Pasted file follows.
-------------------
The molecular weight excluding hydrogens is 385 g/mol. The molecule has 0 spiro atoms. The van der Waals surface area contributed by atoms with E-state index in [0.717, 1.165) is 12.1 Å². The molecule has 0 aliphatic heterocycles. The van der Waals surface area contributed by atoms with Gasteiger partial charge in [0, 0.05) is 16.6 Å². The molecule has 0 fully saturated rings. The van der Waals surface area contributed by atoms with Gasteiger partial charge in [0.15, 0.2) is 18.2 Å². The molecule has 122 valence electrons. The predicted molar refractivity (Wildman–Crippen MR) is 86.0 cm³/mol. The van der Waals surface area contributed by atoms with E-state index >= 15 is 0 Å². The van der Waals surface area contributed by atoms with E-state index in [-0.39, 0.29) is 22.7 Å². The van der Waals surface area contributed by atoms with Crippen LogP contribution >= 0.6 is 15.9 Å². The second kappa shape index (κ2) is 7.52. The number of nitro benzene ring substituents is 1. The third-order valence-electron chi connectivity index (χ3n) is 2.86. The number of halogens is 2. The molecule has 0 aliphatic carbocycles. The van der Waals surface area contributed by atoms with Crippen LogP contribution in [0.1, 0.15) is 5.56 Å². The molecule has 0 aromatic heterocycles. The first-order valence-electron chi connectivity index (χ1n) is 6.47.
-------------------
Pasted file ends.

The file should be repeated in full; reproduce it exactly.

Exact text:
The molecular weight excluding hydrogens is 385 g/mol. The molecule has 0 spiro atoms. The van der Waals surface area contributed by atoms with E-state index in [0.717, 1.165) is 12.1 Å². The molecule has 0 aliphatic heterocycles. The van der Waals surface area contributed by atoms with Gasteiger partial charge in [0, 0.05) is 16.6 Å². The molecule has 0 fully saturated rings. The van der Waals surface area contributed by atoms with Gasteiger partial charge in [0.15, 0.2) is 18.2 Å². The molecule has 122 valence electrons. The predicted molar refractivity (Wildman–Crippen MR) is 86.0 cm³/mol. The van der Waals surface area contributed by atoms with E-state index >= 15 is 0 Å². The van der Waals surface area contributed by atoms with E-state index in [-0.39, 0.29) is 22.7 Å². The van der Waals surface area contributed by atoms with Crippen LogP contribution >= 0.6 is 15.9 Å². The second kappa shape index (κ2) is 7.52. The number of nitro benzene ring substituents is 1. The third-order valence-electron chi connectivity index (χ3n) is 2.86. The number of halogens is 2. The molecule has 0 aliphatic carbocycles. The van der Waals surface area contributed by atoms with Crippen LogP contribution in [0.1, 0.15) is 5.56 Å². The molecule has 0 aromatic heterocycles. The first-order valence-electron chi connectivity index (χ1n) is 6.47.